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One of my irritations is the pronunciation of the 't' in 'often.'

From Random House:

'Often' was pronounced with a t-sound until the 17th century, when a pronunciation without the "t" came to predominate in the speech of the educated, in both North America and Great Britain, and the earlier pronunciation fell into disfavor. Common use of a spelling pronunciation has since restored the [t] for many speakers, and today  /ˈɔfən/[aw-fuhn] and  /ˈɔftən/[awf-tuhn] or /ˈɒfən/[of-uhn] and [of-tuhn] exist side by side. Although it is still sometimes criticized, 'often' with a /t/[t] is now so widely heard from educated speakers that it has become fully standard once again.

The Other Jake: Language is and always has been fluid. Most of what was correct in the 17th century has changed. That's language. No need to get irritated.

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The Other Jake: Language is and always has been fluid. Most of what was correct in the 17th century has changed. That's language. No need to get irritated.

I was not irritated. I posted the entry to make the very same point: that language is fluid (i.e. it's not wrong to pronounce the "t" in often.)

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The Other Jake: Language is and always has been fluid. Most of what was correct in the 17th century has changed. That's language. No need to get irritated.

I was not irritated. I posted the entry to make the very same point: that language is fluid (i.e. it's not wrong to pronounce the "t" in often.)

I don't care I still don't like it. One of my other pet peeves is toxic used as a noun usually by addding an 's', i.e. toxics as in that dump is full of toxics instead of toxins. You may argue similarly that Merriam-Webster lists toxic (secondly) as a noun but it still sounds awful used as a noun just as the 't' sounds awful in often when pronounced. There, I've got that off my chest.

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I don't care I still don't like it. One of my other pet peeves is toxic used as a noun usually by addding an 's', i.e. toxics as in that dump is full of toxics instead of toxins. You may argue similarly that Merriam-Webster lists toxic (secondly) as a noun but it still sounds awful used as a noun just as the 't' sounds awful in often when pronounced. There, I've got that off my chest.

I haven't heard that one, but I agree - it's nogood.

One I hear frequently when out to sea is "potable" pronounced as pottable. A number of well-educated commanders pronounce it that way. It definitely ranks in my top 5 pronunciation pet peeves.

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I don't care I still don't like it.

Other people may like it, though, and consider the "mispronounced" version a legitimate alternative. It is a fact of reality that languages continually evolve, and words get new meanings or new pronunciations.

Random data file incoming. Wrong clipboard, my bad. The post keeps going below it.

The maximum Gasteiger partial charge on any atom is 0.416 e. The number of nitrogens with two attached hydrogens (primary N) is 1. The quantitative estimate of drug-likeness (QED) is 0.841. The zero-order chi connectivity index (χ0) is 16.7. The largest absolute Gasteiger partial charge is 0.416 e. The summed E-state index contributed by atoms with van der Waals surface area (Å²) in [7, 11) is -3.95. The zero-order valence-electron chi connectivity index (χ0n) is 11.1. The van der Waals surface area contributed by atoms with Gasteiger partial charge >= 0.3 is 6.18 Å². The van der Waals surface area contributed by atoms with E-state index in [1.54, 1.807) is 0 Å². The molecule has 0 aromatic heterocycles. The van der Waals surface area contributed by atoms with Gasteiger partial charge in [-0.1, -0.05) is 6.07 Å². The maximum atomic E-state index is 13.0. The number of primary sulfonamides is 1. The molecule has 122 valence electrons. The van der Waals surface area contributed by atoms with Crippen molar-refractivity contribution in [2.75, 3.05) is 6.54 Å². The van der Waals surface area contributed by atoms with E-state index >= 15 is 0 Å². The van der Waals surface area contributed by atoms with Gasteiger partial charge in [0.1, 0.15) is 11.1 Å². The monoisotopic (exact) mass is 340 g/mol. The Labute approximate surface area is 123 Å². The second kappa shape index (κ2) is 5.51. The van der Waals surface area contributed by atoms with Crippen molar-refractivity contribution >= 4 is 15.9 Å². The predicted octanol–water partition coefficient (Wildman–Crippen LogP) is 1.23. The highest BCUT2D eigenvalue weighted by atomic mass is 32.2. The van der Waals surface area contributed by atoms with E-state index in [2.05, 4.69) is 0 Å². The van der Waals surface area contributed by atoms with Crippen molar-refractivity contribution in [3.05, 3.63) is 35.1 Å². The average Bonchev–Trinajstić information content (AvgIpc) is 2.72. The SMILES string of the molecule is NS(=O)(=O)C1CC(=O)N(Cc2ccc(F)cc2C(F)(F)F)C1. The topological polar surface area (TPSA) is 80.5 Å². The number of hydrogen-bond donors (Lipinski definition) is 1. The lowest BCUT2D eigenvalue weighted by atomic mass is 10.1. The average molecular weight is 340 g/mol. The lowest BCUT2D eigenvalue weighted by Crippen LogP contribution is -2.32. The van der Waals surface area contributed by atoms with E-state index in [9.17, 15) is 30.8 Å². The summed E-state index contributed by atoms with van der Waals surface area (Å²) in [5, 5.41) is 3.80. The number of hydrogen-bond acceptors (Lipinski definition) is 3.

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My pronunciation pet peeve would be using the regular "the" even when the following word starts with a vowel sound. "Thuh egg" or "thuh orange". I was taught that you should use "thee" in such cases.

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My pronunciation pet peeve would be using the regular "the" even when the following word starts with a vowel sound. "Thuh egg" or "thuh orange". I was taught that you should use "thee" in such cases.

What about words that start with the ē sound? Do you say "the evening" or "thē evening?"

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My pronunciation pet peeve would be using the regular "the" even when the following word starts with a vowel sound. "Thuh egg" or "thuh orange". I was taught that you should use "thee" in such cases.

I don't remember being taught that, but now that I think about it that's how I pronounce it: "thee egg" or "thee orange." I tried to force "thuh" for them and it sounded and felt unnatural.

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What about words that start with the ē sound? Do you say "the evening" or "thē evening?"

The former. This is the exception.

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The former. This is the exception.

That's what I was thinking. The Japanese would have no problem with consecutive ē sounds, because they're used to distinguishing single and double vowels (ie = house, iie = no / o = small, oo = big) or putting glottal stops between vowels, but English speakers are not used to that and need the "uh" to hear the ē as a separate sound.

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The only time I consciously use 'thē' is when emphasizing something. I never heard of using it before vowels. I have no problem saying "give me 'thuh' egg or 'thuh' onion. Does not sound strange to me at all.